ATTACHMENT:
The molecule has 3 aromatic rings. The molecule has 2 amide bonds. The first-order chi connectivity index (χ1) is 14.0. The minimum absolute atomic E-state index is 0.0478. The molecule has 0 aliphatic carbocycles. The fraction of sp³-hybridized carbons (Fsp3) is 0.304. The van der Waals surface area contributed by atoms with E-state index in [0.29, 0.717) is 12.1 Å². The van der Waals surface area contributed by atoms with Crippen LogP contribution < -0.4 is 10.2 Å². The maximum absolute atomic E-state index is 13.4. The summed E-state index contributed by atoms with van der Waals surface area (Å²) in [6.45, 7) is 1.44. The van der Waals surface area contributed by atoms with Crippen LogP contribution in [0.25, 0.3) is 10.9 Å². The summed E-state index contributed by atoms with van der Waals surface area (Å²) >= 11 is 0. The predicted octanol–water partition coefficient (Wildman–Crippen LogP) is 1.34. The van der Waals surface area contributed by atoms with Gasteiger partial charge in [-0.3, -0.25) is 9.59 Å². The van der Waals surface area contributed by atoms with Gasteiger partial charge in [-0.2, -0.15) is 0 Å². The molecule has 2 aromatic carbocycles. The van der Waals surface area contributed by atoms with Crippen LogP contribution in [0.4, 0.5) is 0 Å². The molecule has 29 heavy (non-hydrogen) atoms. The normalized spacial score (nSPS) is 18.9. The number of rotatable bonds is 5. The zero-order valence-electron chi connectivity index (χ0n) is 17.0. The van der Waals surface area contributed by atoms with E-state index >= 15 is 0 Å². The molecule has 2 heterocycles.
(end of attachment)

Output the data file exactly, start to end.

The molecule has 3 aromatic rings. The molecule has 2 amide bonds. The first-order chi connectivity index (χ1) is 14.0. The minimum absolute atomic E-state index is 0.0478. The molecule has 0 aliphatic carbocycles. The fraction of sp³-hybridized carbons (Fsp3) is 0.304. The van der Waals surface area contributed by atoms with E-state index in [0.29, 0.717) is 12.1 Å². The van der Waals surface area contributed by atoms with Crippen LogP contribution < -0.4 is 10.2 Å². The maximum absolute atomic E-state index is 13.4. The summed E-state index contributed by atoms with van der Waals surface area (Å²) in [6.45, 7) is 1.44. The van der Waals surface area contributed by atoms with Crippen LogP contribution in [0.25, 0.3) is 10.9 Å². The summed E-state index contributed by atoms with van der Waals surface area (Å²) >= 11 is 0. The predicted octanol–water partition coefficient (Wildman–Crippen LogP) is 1.34. The van der Waals surface area contributed by atoms with Gasteiger partial charge in [-0.3, -0.25) is 9.59 Å². The van der Waals surface area contributed by atoms with Gasteiger partial charge in [-0.2, -0.15) is 0 Å². The molecule has 2 aromatic carbocycles. The van der Waals surface area contributed by atoms with Crippen LogP contribution in [0.4, 0.5) is 0 Å². The molecule has 29 heavy (non-hydrogen) atoms. The normalized spacial score (nSPS) is 18.9. The number of rotatable bonds is 5. The zero-order valence-electron chi connectivity index (χ0n) is 17.0. The van der Waals surface area contributed by atoms with E-state index >= 15 is 0 Å². The molecule has 2 heterocycles.